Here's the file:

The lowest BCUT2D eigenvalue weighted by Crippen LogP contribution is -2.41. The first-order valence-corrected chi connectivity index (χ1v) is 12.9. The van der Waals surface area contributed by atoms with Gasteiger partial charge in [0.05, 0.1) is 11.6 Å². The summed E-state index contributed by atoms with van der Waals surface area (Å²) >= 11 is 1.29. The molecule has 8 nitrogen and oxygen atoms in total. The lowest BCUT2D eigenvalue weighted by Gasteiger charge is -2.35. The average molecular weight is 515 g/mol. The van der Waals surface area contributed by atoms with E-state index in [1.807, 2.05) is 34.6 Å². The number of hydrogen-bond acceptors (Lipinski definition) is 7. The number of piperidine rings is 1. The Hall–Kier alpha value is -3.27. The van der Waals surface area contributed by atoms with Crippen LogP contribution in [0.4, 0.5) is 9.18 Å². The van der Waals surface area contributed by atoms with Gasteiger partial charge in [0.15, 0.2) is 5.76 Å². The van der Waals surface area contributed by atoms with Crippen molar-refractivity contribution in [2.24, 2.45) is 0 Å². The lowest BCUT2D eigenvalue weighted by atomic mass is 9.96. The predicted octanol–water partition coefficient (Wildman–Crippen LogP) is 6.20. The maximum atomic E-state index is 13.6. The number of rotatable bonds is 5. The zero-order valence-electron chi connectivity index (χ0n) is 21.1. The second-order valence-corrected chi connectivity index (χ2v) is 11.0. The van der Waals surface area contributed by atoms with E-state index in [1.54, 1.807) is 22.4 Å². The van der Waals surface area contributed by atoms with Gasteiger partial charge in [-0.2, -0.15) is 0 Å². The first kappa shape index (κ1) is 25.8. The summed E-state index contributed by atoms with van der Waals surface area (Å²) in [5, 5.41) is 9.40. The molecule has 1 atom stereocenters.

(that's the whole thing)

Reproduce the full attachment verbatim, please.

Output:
The lowest BCUT2D eigenvalue weighted by Crippen LogP contribution is -2.41. The first-order valence-corrected chi connectivity index (χ1v) is 12.9. The van der Waals surface area contributed by atoms with Gasteiger partial charge in [0.05, 0.1) is 11.6 Å². The summed E-state index contributed by atoms with van der Waals surface area (Å²) >= 11 is 1.29. The molecule has 8 nitrogen and oxygen atoms in total. The lowest BCUT2D eigenvalue weighted by Gasteiger charge is -2.35. The average molecular weight is 515 g/mol. The van der Waals surface area contributed by atoms with E-state index in [1.807, 2.05) is 34.6 Å². The number of hydrogen-bond acceptors (Lipinski definition) is 7. The number of piperidine rings is 1. The Hall–Kier alpha value is -3.27. The van der Waals surface area contributed by atoms with Crippen LogP contribution in [0.4, 0.5) is 9.18 Å². The van der Waals surface area contributed by atoms with Gasteiger partial charge in [0.15, 0.2) is 5.76 Å². The van der Waals surface area contributed by atoms with Crippen molar-refractivity contribution in [2.24, 2.45) is 0 Å². The lowest BCUT2D eigenvalue weighted by atomic mass is 9.96. The predicted octanol–water partition coefficient (Wildman–Crippen LogP) is 6.20. The maximum atomic E-state index is 13.6. The number of rotatable bonds is 5. The zero-order valence-electron chi connectivity index (χ0n) is 21.1. The second-order valence-corrected chi connectivity index (χ2v) is 11.0. The van der Waals surface area contributed by atoms with E-state index in [1.54, 1.807) is 22.4 Å². The van der Waals surface area contributed by atoms with Gasteiger partial charge in [-0.2, -0.15) is 0 Å². The first kappa shape index (κ1) is 25.8. The summed E-state index contributed by atoms with van der Waals surface area (Å²) in [5, 5.41) is 9.40. The molecule has 1 atom stereocenters.